Shipping boxes are usually larger than shipping labels, so it takes more time for them to roll through the conveyor belt. Stability is important for accuracy, which makes odd-shaped containers harder to label. These factors have more influence on performance than the speed of the applicator.
High-Speed Labeling Machines vs. Manual Application
How does this translate to real-world performance? Let’s say you make craft beer or soda, and you want to apply wrap-around labels on ISBs. Wrap labeling each bottle manually takes around 20 seconds, or 300 bottles per hour.
Semi-automatic labeling machines, which handle labeling after being hand loaded, can label up to 1,800 bottles per hour. Step up to a fully-automated labeling machine, and you can get speeds over to 6,000 bottles per hour while maintaining high-quality application.
Tabletop Vial Wrap Labeling System
Our customizable Tabletop Vial Wrap System allows you to easily wrap product labels around vials, such as lip balm. These products are small and require precise label application, making manual labeling time-consuming and open to errors. Using an automatic labeling system allows you to increase throughput without sacrificing quality.
Even if you don’t need this capacity today, your business can still benefit from full automation with decreased labeling errors and reduced personnel requirements. Your new high-speed labeler can run slower to match your current production line while giving you plenty of headroom as your business grows.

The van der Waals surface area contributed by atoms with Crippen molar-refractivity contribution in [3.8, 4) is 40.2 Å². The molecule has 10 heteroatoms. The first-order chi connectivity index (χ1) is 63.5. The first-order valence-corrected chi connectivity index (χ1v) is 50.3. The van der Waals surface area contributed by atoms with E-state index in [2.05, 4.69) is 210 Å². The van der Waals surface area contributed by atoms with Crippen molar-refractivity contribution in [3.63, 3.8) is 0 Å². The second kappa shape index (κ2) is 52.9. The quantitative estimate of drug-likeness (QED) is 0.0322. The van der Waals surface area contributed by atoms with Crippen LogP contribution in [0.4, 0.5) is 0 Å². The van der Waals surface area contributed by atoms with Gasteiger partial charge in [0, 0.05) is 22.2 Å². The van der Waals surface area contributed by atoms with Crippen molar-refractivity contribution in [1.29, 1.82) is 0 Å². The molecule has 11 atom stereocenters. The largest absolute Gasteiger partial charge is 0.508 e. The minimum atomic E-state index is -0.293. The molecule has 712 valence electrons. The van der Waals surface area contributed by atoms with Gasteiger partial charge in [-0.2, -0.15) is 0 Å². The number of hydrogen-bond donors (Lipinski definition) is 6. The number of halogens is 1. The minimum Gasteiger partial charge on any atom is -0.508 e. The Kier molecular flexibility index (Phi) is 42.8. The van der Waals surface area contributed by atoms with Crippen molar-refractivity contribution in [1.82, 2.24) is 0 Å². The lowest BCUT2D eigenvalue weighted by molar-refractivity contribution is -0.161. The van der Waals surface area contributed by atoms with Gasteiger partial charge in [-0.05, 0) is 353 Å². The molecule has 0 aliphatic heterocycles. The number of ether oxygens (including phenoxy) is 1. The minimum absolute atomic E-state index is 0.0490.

How Do Application Methods Affect Speed?
In general, the more movement it takes to apply the label, the longer it takes to apply. Tamp application takes the longest since the label has to be fed on the tamp nose, and then the tamper has to stroke out to nearly contact the product. Tamp-blow uses a blast of air to get the label onto the container. Tamp stroke length affects overall speed and throughput.
While tamp may be the slowest label application method, the speed of your production line can still be improved compared to other labeling methods. Wipe-on (merge) application is the fastest since the label goes directly from the label roll to the container.
That said, your choice of application has more to do with the packaging than the application rate. Wipe-on application works best for wrap-around product labels, and tamp works great for the accurate placement of small labels on flat containers.